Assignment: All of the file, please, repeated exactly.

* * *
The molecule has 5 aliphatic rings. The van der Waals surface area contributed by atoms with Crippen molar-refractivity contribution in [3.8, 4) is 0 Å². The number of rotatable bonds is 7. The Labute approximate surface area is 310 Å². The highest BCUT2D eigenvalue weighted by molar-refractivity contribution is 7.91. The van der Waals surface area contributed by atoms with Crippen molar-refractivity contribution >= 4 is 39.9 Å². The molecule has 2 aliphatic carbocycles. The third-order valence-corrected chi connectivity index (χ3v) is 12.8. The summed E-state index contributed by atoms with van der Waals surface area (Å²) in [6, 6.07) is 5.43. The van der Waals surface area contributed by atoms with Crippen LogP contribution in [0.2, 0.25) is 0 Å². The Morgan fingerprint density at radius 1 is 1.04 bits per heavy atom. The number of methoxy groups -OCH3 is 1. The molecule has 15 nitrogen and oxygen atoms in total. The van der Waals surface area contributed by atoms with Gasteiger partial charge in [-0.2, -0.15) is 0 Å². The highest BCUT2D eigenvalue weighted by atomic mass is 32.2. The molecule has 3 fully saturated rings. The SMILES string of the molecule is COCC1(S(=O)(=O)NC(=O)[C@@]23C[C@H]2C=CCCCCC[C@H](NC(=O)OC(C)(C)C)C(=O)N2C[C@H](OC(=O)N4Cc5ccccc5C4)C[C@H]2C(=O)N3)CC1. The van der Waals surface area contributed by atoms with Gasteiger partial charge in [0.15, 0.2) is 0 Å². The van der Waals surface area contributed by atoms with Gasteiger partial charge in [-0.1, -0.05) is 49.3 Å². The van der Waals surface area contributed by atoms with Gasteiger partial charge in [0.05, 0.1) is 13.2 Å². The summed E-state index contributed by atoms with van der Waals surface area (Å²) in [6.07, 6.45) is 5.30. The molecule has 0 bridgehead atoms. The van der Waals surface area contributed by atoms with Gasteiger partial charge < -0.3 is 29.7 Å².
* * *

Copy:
The molecule has 5 aliphatic rings. The van der Waals surface area contributed by atoms with Crippen molar-refractivity contribution in [3.8, 4) is 0 Å². The number of rotatable bonds is 7. The Labute approximate surface area is 310 Å². The highest BCUT2D eigenvalue weighted by molar-refractivity contribution is 7.91. The van der Waals surface area contributed by atoms with Crippen molar-refractivity contribution >= 4 is 39.9 Å². The molecule has 2 aliphatic carbocycles. The third-order valence-corrected chi connectivity index (χ3v) is 12.8. The summed E-state index contributed by atoms with van der Waals surface area (Å²) in [6, 6.07) is 5.43. The van der Waals surface area contributed by atoms with Crippen LogP contribution in [0.2, 0.25) is 0 Å². The Morgan fingerprint density at radius 1 is 1.04 bits per heavy atom. The number of methoxy groups -OCH3 is 1. The molecule has 15 nitrogen and oxygen atoms in total. The van der Waals surface area contributed by atoms with Gasteiger partial charge in [-0.2, -0.15) is 0 Å². The highest BCUT2D eigenvalue weighted by atomic mass is 32.2. The molecule has 3 fully saturated rings. The SMILES string of the molecule is COCC1(S(=O)(=O)NC(=O)[C@@]23C[C@H]2C=CCCCCC[C@H](NC(=O)OC(C)(C)C)C(=O)N2C[C@H](OC(=O)N4Cc5ccccc5C4)C[C@H]2C(=O)N3)CC1. The van der Waals surface area contributed by atoms with Gasteiger partial charge in [0.15, 0.2) is 0 Å². The van der Waals surface area contributed by atoms with Gasteiger partial charge in [-0.1, -0.05) is 49.3 Å². The van der Waals surface area contributed by atoms with Gasteiger partial charge in [0.05, 0.1) is 13.2 Å². The summed E-state index contributed by atoms with van der Waals surface area (Å²) in [6.07, 6.45) is 5.30. The molecule has 0 bridgehead atoms. The van der Waals surface area contributed by atoms with Gasteiger partial charge < -0.3 is 29.7 Å².